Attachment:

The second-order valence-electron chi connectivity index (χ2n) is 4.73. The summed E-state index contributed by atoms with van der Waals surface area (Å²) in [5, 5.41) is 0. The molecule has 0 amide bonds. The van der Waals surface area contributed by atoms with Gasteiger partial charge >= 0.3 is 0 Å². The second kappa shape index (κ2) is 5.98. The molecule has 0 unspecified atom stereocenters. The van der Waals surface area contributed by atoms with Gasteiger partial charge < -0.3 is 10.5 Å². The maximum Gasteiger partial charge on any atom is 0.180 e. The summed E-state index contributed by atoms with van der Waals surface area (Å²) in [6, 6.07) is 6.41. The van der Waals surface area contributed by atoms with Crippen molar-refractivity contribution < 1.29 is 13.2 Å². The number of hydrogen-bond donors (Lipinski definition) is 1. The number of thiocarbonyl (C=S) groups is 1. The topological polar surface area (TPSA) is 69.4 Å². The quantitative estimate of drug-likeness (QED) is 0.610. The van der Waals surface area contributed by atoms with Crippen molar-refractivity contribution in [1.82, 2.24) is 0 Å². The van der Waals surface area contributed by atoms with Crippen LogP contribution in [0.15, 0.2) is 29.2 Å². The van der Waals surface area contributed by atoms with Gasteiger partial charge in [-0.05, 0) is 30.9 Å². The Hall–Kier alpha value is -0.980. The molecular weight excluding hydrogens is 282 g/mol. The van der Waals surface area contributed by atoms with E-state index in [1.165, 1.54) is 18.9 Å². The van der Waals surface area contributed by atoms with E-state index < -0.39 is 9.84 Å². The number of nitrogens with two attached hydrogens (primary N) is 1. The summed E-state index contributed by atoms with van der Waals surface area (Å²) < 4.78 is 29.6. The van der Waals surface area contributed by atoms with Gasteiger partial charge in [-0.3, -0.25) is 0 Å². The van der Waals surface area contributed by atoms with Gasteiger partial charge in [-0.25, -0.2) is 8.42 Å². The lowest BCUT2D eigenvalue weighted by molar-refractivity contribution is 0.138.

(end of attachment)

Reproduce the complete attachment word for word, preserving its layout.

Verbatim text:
The second-order valence-electron chi connectivity index (χ2n) is 4.73. The summed E-state index contributed by atoms with van der Waals surface area (Å²) in [5, 5.41) is 0. The molecule has 0 amide bonds. The van der Waals surface area contributed by atoms with Gasteiger partial charge >= 0.3 is 0 Å². The second kappa shape index (κ2) is 5.98. The molecule has 0 unspecified atom stereocenters. The van der Waals surface area contributed by atoms with Gasteiger partial charge < -0.3 is 10.5 Å². The maximum Gasteiger partial charge on any atom is 0.180 e. The summed E-state index contributed by atoms with van der Waals surface area (Å²) in [6, 6.07) is 6.41. The van der Waals surface area contributed by atoms with Crippen molar-refractivity contribution < 1.29 is 13.2 Å². The number of hydrogen-bond donors (Lipinski definition) is 1. The number of thiocarbonyl (C=S) groups is 1. The topological polar surface area (TPSA) is 69.4 Å². The quantitative estimate of drug-likeness (QED) is 0.610. The van der Waals surface area contributed by atoms with Crippen molar-refractivity contribution in [1.82, 2.24) is 0 Å². The van der Waals surface area contributed by atoms with Crippen LogP contribution in [0.15, 0.2) is 29.2 Å². The van der Waals surface area contributed by atoms with Gasteiger partial charge in [-0.05, 0) is 30.9 Å². The Hall–Kier alpha value is -0.980. The molecular weight excluding hydrogens is 282 g/mol. The van der Waals surface area contributed by atoms with E-state index in [1.165, 1.54) is 18.9 Å². The van der Waals surface area contributed by atoms with E-state index < -0.39 is 9.84 Å². The number of nitrogens with two attached hydrogens (primary N) is 1. The summed E-state index contributed by atoms with van der Waals surface area (Å²) < 4.78 is 29.6. The van der Waals surface area contributed by atoms with Gasteiger partial charge in [-0.3, -0.25) is 0 Å². The van der Waals surface area contributed by atoms with Gasteiger partial charge in [-0.25, -0.2) is 8.42 Å². The lowest BCUT2D eigenvalue weighted by molar-refractivity contribution is 0.138.